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The predominating influence of the fe. male part of the human species over the interests of the species at large, is a phenomenon not less striking in itself than important as to its results; a phenomenon, that can scarcely fail to present the mind with a wide and serious subject for its contemplation.
Under its simpler bearings, such a subject has in it little that the most scrupulous could hold distasteful :-- but as, in the pages that are to follow, a sort of rebellion is to be betrayed against the principle of female authority, and an unequivocal protest put forth against its continued exercise (founded upon a denial of the rights, and sometimes of the merits, of women, to exercise such a sway)—as such is the position we take up, and are to maintain, we
feel that no pages ever needed a preface, and a preface that should justify their tenour, more than those now submitted to the reader.
The nature of such a theme demands, that in the taking it up, honesty of purpose should be avowed. Briefly, then, we seek in this adventure (and the object is well worth the seeking) to restore the legitimate authority of the one sex,—by the force of moral elevation to add to the true influence of the other,--and so to promote the happiness of the species at large. We may have stepped aside to become the accuser, but it is the principle of love which we have endeavoured to keep in view.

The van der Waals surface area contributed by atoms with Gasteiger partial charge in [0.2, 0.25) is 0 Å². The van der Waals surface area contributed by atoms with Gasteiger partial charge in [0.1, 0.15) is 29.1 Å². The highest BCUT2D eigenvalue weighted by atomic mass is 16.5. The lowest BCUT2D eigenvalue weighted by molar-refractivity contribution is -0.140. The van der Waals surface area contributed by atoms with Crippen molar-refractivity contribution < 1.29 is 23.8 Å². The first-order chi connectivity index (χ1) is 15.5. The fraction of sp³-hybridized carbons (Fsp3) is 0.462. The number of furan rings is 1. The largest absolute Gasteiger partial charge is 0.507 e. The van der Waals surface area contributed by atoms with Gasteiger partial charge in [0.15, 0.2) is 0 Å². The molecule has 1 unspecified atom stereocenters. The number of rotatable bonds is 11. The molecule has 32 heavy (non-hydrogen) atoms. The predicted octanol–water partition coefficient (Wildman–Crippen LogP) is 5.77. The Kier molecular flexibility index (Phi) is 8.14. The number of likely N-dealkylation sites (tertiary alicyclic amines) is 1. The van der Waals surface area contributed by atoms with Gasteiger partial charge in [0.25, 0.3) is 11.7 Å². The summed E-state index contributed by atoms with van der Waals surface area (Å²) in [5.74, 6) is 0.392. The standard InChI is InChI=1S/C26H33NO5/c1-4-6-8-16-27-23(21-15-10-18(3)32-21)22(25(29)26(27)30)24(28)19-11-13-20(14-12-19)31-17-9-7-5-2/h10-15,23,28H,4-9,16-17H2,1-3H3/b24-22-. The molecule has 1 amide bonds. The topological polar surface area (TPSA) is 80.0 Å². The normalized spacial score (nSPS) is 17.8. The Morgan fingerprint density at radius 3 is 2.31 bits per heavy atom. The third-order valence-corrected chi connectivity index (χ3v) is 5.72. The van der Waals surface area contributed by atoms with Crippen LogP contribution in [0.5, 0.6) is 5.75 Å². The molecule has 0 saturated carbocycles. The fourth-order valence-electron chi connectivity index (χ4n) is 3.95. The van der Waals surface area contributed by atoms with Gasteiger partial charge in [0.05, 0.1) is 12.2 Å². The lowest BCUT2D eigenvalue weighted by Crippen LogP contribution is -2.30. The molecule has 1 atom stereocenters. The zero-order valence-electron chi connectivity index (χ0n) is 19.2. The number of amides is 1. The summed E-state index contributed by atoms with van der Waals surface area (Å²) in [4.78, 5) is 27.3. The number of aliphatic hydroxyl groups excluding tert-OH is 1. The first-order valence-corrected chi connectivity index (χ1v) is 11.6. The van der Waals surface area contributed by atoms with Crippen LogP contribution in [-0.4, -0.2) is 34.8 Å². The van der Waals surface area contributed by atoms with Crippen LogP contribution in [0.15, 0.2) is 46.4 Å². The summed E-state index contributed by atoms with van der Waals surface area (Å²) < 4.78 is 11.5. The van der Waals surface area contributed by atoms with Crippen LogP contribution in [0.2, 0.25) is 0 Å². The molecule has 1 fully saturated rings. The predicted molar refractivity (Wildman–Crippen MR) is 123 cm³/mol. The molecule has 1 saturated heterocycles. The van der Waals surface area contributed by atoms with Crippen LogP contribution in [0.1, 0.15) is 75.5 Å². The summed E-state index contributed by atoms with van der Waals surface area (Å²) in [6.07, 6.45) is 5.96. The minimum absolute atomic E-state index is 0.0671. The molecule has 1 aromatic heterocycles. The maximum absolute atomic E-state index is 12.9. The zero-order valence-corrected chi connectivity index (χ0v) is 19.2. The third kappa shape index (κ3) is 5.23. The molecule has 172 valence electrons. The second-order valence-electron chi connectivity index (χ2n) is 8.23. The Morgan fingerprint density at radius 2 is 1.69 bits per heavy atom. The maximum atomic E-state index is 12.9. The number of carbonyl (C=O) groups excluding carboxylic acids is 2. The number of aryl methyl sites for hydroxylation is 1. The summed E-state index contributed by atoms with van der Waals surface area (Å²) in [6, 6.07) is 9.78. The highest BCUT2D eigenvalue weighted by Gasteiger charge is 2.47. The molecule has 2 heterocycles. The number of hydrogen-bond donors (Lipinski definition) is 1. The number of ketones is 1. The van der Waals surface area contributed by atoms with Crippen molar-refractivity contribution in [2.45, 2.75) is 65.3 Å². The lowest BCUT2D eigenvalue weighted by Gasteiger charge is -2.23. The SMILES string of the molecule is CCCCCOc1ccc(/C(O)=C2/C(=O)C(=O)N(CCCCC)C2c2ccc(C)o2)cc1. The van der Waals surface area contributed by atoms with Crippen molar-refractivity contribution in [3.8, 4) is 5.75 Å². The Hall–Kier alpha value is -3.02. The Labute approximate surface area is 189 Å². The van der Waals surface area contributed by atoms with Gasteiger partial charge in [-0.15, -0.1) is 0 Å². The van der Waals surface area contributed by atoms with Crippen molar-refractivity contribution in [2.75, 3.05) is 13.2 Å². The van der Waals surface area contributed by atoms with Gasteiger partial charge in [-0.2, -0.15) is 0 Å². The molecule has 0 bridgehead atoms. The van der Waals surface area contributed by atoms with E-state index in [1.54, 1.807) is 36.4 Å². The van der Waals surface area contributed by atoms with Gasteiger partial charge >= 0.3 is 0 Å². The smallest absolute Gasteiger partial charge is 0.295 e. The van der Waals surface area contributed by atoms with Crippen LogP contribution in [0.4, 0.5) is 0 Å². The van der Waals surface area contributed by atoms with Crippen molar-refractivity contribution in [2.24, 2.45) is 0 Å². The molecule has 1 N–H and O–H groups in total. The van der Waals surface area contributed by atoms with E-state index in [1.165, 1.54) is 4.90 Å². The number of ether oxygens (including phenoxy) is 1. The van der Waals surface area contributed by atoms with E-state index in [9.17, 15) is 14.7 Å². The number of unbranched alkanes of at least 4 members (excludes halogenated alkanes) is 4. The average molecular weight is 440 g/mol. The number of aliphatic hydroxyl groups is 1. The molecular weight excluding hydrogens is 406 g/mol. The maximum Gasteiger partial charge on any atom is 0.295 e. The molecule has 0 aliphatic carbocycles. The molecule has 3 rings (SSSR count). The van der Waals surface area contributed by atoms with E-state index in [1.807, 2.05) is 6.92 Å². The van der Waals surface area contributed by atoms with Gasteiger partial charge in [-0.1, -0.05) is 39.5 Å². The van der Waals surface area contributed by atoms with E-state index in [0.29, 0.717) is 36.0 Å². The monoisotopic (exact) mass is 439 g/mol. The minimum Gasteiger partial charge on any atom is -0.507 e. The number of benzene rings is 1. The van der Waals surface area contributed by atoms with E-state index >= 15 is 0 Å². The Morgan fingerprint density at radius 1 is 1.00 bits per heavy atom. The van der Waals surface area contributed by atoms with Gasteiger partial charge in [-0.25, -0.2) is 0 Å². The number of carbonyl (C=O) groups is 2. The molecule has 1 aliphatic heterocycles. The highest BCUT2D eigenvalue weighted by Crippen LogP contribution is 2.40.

That the motive of our writing, as well as the scope of our argument, will incur misconstruction, is a result for which we are not unprepared. To please all, in the exercise of such a task, is beyond hope ; while, to avoid offending some, and perhaps many (if many are to be our readers), is, we fear, impossible. That a work of such a nature should be acceptable to the
sex, the ascendancy of which it seeks, in however remote a degree, to lower, is of course not likely: that it should find friends among the many and eager worshippers of that sex, would be an expectation nearly as unreasonable.
We seek to force open the windows of truth ;-we are about to unrobe an idol. He who makes attempts of this kind, must look to be 'walked over by society in its eagerness. There is no swimming against the tide of custom without a few rough blows from its waves! Yet, though we have to assail prejudice and prejudice too of all others the most inveterate), though we make war upon opinion, though we defy power, we have the encouragement (and it is a sufficient one) of reflecting, that what we have to offer is truth-that to set forth new truth is duty,-while the natural operation of all truth is in the production of happiness.
And besides that it is always right to have a faith in truth (which is no more to be extinguished or soiled than the sun
beam, and which is still excellent though it flow not from the pen of a Burke),—apart from all abstract encouragements, there is likewise something of assurance in the peculiar and inviting character of the times in which we live. Big with expectation, the age before us speaks for itself. He must be blind indeed who does not see that men are at length making noble efforts to throw off their errors and their prejudices. No law of the Medes and Persians can there now be for controul of Opinion : it is the dress of the mind, altering and improving its fashion with growing civilization. Yes! great truths and principles at last walk fearlessly abroad, challenging investigation; and those which come home to our hearths and bosoms, must not remain longer unprobed.
The volumes before the reader are anonymous, but this can be of little moment : truth is of more importance than the name of its advocate; and it was apprehended there might seem somewhat presumptuous in an individual stepping forward on such